Original languageEnglish (US)
Pages (from-to)10984-10994
Number of pages11
JournalBiochemistry
Volume31
Issue number45
DOIs
StatePublished - Feb 1 1992

Fingerprint

Exonucleases
Kinetics
Nucleotides
DNA
Enzymes
Multienzyme Complexes
Rate constants
DNA Polymerase I
Bacteriophage T4
Proteins
Chemical activation
Enzyme Activation
DNA Primers
DNA-Directed DNA Polymerase
Bacteriophages
Computer Simulation
Freezing
Accessories
Substrates
Melting

All Science Journal Classification (ASJC) codes

  • Biochemistry

Cite this

Capson, T. L., Peliska, J. A., Kaboord, B. F., Frey, M. W., Lively, C., Dahlberg, M., & Benkovic, S. J. (1992). Kinetic Characterization of the Polymerase and Exonuclease Activities of the Gene 43 Protein of Bacteriophage T4. Biochemistry, 31(45), 10984-10994. https://doi.org/10.1021/bi00160a007
Capson, Todd L. ; Peliska, James A. ; Kaboord, Barbara Fenn ; Frey, Michelle West ; Lively, Chris ; Dahlberg, Michael ; Benkovic, Stephen J. / Kinetic Characterization of the Polymerase and Exonuclease Activities of the Gene 43 Protein of Bacteriophage T4. In: Biochemistry. 1992 ; Vol. 31, No. 45. pp. 10984-10994.
@article{e570c4d6bfe44c58b02567b327a980fa,
title = "Kinetic Characterization of the Polymerase and Exonuclease Activities of the Gene 43 Protein of Bacteriophage T4",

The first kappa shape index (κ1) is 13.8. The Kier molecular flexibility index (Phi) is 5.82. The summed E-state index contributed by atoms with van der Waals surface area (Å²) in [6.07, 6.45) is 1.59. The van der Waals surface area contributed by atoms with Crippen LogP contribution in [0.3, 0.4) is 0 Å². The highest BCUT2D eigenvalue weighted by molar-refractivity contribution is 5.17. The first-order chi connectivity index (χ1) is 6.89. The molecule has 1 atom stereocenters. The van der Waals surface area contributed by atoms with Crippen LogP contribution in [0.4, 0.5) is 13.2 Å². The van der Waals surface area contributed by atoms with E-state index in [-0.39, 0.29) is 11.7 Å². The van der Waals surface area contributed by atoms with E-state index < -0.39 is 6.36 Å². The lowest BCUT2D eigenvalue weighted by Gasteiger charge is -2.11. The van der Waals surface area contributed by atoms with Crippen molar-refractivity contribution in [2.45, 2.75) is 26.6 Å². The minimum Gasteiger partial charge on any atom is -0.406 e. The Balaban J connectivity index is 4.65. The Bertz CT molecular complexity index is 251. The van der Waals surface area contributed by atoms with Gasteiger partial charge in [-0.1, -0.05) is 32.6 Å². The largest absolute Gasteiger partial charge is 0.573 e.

abstract = "The DNA polymerase from the bacteriophage T4 is part of a multienzyme complex required for the synthesis of DNA. As a first step in understanding the contributions of individual proteins to the dynamic properties of the complex, e.g., turnover, processivity, and fidelity of replication, the minimal kinetic schemes for the polymerase and exonuclease activities of the gene 43 protein have been determined by pre-steady-state kinetic methods and fit by computer simulation. A DNA primer/template (13/20-mer) was used as substrate; duplexes that contained more single-strand DNA resulted in nonproductive binding of the polymerase. The reaction sequence features an ordered addition of 13/20-mer followed by dATP to the T4 enzyme (dissociation constants of 70 nM and 20 μM) followed by rapid conversion (400 s−1) of the T4-13/20-mer-dATP complex to the T4-14/20-mer-PPiproduct species. A slow step (2 s−1) following PPirelease limits a single turnover, although this step is bypassed in multiple incorporations (13/20-mer → 17/20-mer) which occur at rates 400 s−1. Competition between correct versus incorrect nucleotides relative to the template strand indicates that the dissociation constants for the incorrect nucleotides are at millimolar values, thus providing evidence that the T4 polymerase, like the T7 but unlike the Klenow fragment polymerases, discriminates by factors 103against misincorporation in the nucleotide binding step. The exonuclease activity of the T4 enzyme requires an activation step, i.e., T4-DNA → T4-(DNA)*, whose rate constants reflect whether the 3ʹ-terminus of the primer is matched or mismatched; for matched 13/20-mer the constant is 1 s_1, and for mismatched 13T/20-mer, 5s−1. Evidence is presented from crossover experiments that this step may represent a melting of the terminus of the duplex, which is followed by rapid exonucleolytic cleavage (100 s−1). In the presence of the correct dNTP, primer extension is the rate-limiting step rather than a step involving travel of the duplex between separated exonuclease and polymerase sites. Since the rate constant for 13/20-mer or 13T/20-mer dissociation from the enzyme is 6 or 8 s−1 and competes with that for activation, the exonucleolytic editing by the enzyme alone in a single pass is somewhat inefficient (5 s−1/(8 s−1+ 5 s−1)), ca. 40{\%}. Consequently, a major role for the accessory proteins may be to slow the rate of enzyme-substrate dissociation, thereby increasing overall fidelity and processivity.",